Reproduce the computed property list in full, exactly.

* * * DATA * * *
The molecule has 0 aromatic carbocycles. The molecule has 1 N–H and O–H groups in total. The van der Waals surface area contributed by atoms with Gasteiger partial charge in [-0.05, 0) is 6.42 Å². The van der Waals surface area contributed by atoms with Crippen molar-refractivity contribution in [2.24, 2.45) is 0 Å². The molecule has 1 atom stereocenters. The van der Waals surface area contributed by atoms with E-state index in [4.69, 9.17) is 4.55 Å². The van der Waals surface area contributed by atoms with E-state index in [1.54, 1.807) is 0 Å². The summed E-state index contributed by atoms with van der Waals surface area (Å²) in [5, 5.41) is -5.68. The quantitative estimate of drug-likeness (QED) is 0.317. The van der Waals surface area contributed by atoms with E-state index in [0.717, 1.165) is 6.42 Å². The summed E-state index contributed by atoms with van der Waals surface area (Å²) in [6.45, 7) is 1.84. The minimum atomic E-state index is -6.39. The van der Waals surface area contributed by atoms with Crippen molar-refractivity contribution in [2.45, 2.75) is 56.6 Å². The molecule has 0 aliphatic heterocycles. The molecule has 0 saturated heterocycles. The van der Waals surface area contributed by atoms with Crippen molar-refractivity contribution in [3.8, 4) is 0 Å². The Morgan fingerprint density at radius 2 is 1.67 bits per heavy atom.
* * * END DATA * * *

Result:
The molecule has 0 aromatic carbocycles. The molecule has 1 N–H and O–H groups in total. The van der Waals surface area contributed by atoms with Gasteiger partial charge in [-0.05, 0) is 6.42 Å². The van der Waals surface area contributed by atoms with Crippen molar-refractivity contribution in [2.24, 2.45) is 0 Å². The molecule has 1 atom stereocenters. The van der Waals surface area contributed by atoms with E-state index in [4.69, 9.17) is 4.55 Å². The van der Waals surface area contributed by atoms with E-state index in [1.54, 1.807) is 0 Å². The summed E-state index contributed by atoms with van der Waals surface area (Å²) in [5, 5.41) is -5.68. The quantitative estimate of drug-likeness (QED) is 0.317. The van der Waals surface area contributed by atoms with E-state index in [0.717, 1.165) is 6.42 Å². The summed E-state index contributed by atoms with van der Waals surface area (Å²) in [6.45, 7) is 1.84. The minimum atomic E-state index is -6.39. The van der Waals surface area contributed by atoms with Crippen molar-refractivity contribution in [2.45, 2.75) is 56.6 Å². The molecule has 0 aliphatic heterocycles. The molecule has 0 saturated heterocycles. The van der Waals surface area contributed by atoms with Crippen molar-refractivity contribution in [3.8, 4) is 0 Å². The Morgan fingerprint density at radius 2 is 1.67 bits per heavy atom.